aoul Peck’s I Am Not Your Negro may be the most ambitious and revealing film ever made about civil rights in the United States. Rather than a narrative history of race relations, it is a meditation on racism and the corrosive effects that threaten to rip a country apart. Told entirely in the words of the author and social critic James Baldwin, using his writings (read by Samuel L. Jackson) and a rich variety of source materials (interviews, Hollywood film clips, archival materials past and present), the film is a narrative and visual tour de force that gives Baldwin’s observations renewed currency nearly 30 years after his death.
Peck is a veteran of documentaries, features, and television work; his best-known previous film is Lumumba (2000), about the Congolese freedom fighter Patrice Lumumba. I Am Not Your Negro is partially based upon an unfinished Baldwin book titled Remember This House, a personal history of the lives and assassinations of civil rights leaders Medgar Evers, Malcolm X, and Martin Luther King Jr., all of whom the writer knew personally. Using this and other writings plus extensive interview footage, Peck’s film becomes something much more—a historical throughline from the civil rights movement to #BlackLivesMatter, a reexamination of how the black image has been systematically distorted, and an inquiry into the dark heart of American identity. I Am Not Your Negro has been nominated for an Oscar in the Best Documentary Feature category.
RP: Raoul Peck
POV: Steve Ryfle
This interview has been lightly edited for clarity.
POV: You were born in Haiti and raised in New York during the 1960s, when James Baldwin was in the public eye and helping shape the dialogue on race in America. How did he influence your development as an artist and filmmaker?
RP: I was very lucky to read him very early on. Probably I was around 16 or 17. It was like discovering a new world and a new way to understand the world. That fit with what I was already experiencing. The insight he was bringing was, for me, a huge revelation. I continued to have him very close to me throughout my life. The way he can analyze a political situation, historical situations; the way he can deconstruct filmmaking, Hollywood, and the whole culture of images, the whole creation of the black image—all these were a fundamental part of my work throughout all my films.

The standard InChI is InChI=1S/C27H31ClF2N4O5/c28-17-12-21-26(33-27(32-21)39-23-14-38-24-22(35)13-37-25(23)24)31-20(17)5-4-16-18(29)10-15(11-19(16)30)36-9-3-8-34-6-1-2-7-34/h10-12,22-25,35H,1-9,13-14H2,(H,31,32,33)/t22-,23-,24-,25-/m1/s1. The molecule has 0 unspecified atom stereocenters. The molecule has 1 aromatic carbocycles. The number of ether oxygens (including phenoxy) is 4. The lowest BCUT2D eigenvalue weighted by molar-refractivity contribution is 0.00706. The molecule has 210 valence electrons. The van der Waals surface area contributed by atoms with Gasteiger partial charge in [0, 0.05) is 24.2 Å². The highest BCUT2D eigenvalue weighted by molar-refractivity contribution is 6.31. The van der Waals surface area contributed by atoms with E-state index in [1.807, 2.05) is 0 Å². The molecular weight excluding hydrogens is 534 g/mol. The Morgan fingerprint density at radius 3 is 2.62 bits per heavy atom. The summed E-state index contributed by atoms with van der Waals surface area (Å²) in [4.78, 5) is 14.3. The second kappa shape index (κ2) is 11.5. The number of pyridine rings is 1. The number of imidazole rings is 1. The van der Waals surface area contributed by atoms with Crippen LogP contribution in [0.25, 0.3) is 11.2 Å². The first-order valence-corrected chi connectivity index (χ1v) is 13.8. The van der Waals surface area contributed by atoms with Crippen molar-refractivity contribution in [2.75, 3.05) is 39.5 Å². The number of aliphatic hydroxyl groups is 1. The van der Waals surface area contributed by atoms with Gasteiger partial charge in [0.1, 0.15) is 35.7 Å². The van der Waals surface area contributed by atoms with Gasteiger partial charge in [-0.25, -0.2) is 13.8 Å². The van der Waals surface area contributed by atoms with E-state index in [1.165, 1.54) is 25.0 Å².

POV: Early in the film, Baldwin says, “I never really learned to hate white people, though God knows I’ve often wished to murder one or two.” His words underscore images of Fay Wray being tied up by black-skinned savages in King Kong. This dichotomy of text and the visual image is established right away. Sometimes it is ironic and sometimes it is literal, but it serves to amplify Baldwin’s ideas throughout the film. It’s something rarely if ever seen before.
RP: That was the creative joy of being able to use those incredible words. You are dealing with an incredible philosopher and…political analyst. And he’s doing that with images. So the choices were so multiple. You had to make sure that you were at least as fine as he was: to find the proper clip but also the proper amount and place it at the proper moment, so that not only the words and the images are strong, but the combination of image and sound and words creates something else, another level. That’s the trick in this film. Everything has a purpose, every single frame—when do you decide to stop it? Do you place it by something else? When do you introduce the music? Et cetera.
You cannot do this with every writer. It’s because [of] the language of Baldwin. It’s very visual, not only through his film critiques—and I think he’s one of the best film critics ever…[but because] his critiques had very strong political consequences. When he critiqued a film like Guess Who’s Coming to Dinner, he wasn’t just critiquing the film itself, he’s talking to you about reality, of which the film is just a reflection… [of] a very tragic truth. So that’s why when I’m speaking with film critics about this film I’m in a very comfortable position because I feel like…it’s between Baldwin and you, much more than me. Because he asks you very directly, “Where are you in that picture? What role are you playing?”
It’s very strange; I’ve never had that with my other films…Film, you’re supposed to indulge in it, you’re supposed to abandon yourself in it. That’s what film asks of you. Believe in this story; I am creating character. But in this particular film the character is deconstructing what you are actually watching, and he is confronting you as an audience.
POV: Baldwin talks about the black image on film, a subject still relevant today. But more than how that image has been controlled and orchestrated by whites, Baldwin is concerned with the way he, and the black community, perceived those images of Stepin Fetchit and Uncle Tom’s Cabin and so forth, and the destructive effects they had.
RP: Exactly. Yes, you have both sides. The irony is that the very people who fabricated those movies never [saw] the other side. They never thought that people, in particular black people, could see it a very different way.
POV: How did you arrive at the idea to make this project?